You might like the long skinny hull's ride better than the shorter heavier wider 21' hull that uses much more fuel.
You might find that a lighter weight 90 horse motor is plenty on the hull.
That 140 is what I could have hung on my 27' x 7'2" hull.
I bought a DF200A that pushes my hull a totally unnecessary 50 mph. Way overkill. I believe these hulls are better suited to running 25 mph.
Before changing to proper prop size while doing break in hours, we ran 25 mph 4000 rpm burning 5 gallons per hour with full fuel, 3 fat guys and the motor bracket flooded because no body noticed the plug was missing.
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Old 02-03-2017, 06:24 PM   #5
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Re: Panga Question

[quote=jbsrq;2132218]I used to work for a panga style boat builder and had a 23' demo boat that I ran at least once a week for a year. They are certainly a great versatile boat with a shallow draft yet very seaworthy hull. I am not sure what your general sea conditions are like but I will share my experience. Pangas have awesome fuel efficiency with low horsepower as a plus. Over here on the gulf coast of Florida we deal with short period wind chop very often and the panga style boat does not run well in that from my experience. I have seen pangas handle very large long period swells with easy but the flatter deadrise doesn't like two to three foot wind chop at all. We ended up getting wet and beat up a lot of the time. After running the panga for a year I ended up buying the heaviest 23' deep vee boat I could find. It is much better suited for short period wind chop in my opinion. I'm sure others have experiences they can share but in my opinion it all comes down to the conditions you run in.[/QUOTE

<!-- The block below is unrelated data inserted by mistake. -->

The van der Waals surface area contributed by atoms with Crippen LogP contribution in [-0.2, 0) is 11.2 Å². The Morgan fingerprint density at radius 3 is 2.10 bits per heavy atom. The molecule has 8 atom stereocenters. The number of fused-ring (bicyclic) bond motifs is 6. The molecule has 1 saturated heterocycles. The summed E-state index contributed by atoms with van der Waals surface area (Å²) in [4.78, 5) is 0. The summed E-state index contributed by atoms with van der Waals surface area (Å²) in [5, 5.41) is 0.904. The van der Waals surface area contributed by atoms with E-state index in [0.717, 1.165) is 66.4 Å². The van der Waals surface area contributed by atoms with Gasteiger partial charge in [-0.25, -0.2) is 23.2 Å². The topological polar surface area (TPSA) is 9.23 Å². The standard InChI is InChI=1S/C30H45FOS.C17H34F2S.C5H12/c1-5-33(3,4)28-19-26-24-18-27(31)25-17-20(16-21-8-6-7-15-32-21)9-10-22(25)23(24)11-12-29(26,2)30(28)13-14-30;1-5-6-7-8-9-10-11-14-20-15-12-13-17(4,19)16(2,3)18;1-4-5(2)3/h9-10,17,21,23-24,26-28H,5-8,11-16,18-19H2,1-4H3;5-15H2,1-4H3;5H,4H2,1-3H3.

Well said.
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Old 02-08-2017, 08:14 AM   #6
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Re: Panga Question

Hey Chief, see if you can find a used Seacraft 1980 or older. They have a variable deadrise hull that allows them to plain easily with minimum horsepower while still offering a great ride in the chop.
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Old 02-08-2017, 03:27 PM   #7
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Re: Panga Question

I ride many different pandas and some friends have some different boats, i myself have a RHIB and here are my two cents:

Pandas are fast, efficient, can get away with supersmall engines and are cheap.

What they are NOT = Dry, comfortable in chop and if overloaded on swells or bad weather i would even say not the safest.

So you could have your panga with a 90hp or 115hp 4 strokes doing 25mph and get 3.5 to 4.5 mpg and have 4 people with gear and fish max!

and on the other hand you could reposer your boat with same cash but get less than 2 mpg? i would calculate the curve of ROI given the avg miles you run per year just to understand when the panga paid itself. But don't know your weather and sea conditions.

Another idea, since you said africa, offshore, many miles. i have seen pandas with twin 60 and twin tanks. that would be an almost sure way to come back regardless of problems with an engine or with a gas tank. (make sure you put foam many parts of the inside of the panga to make it less sinkable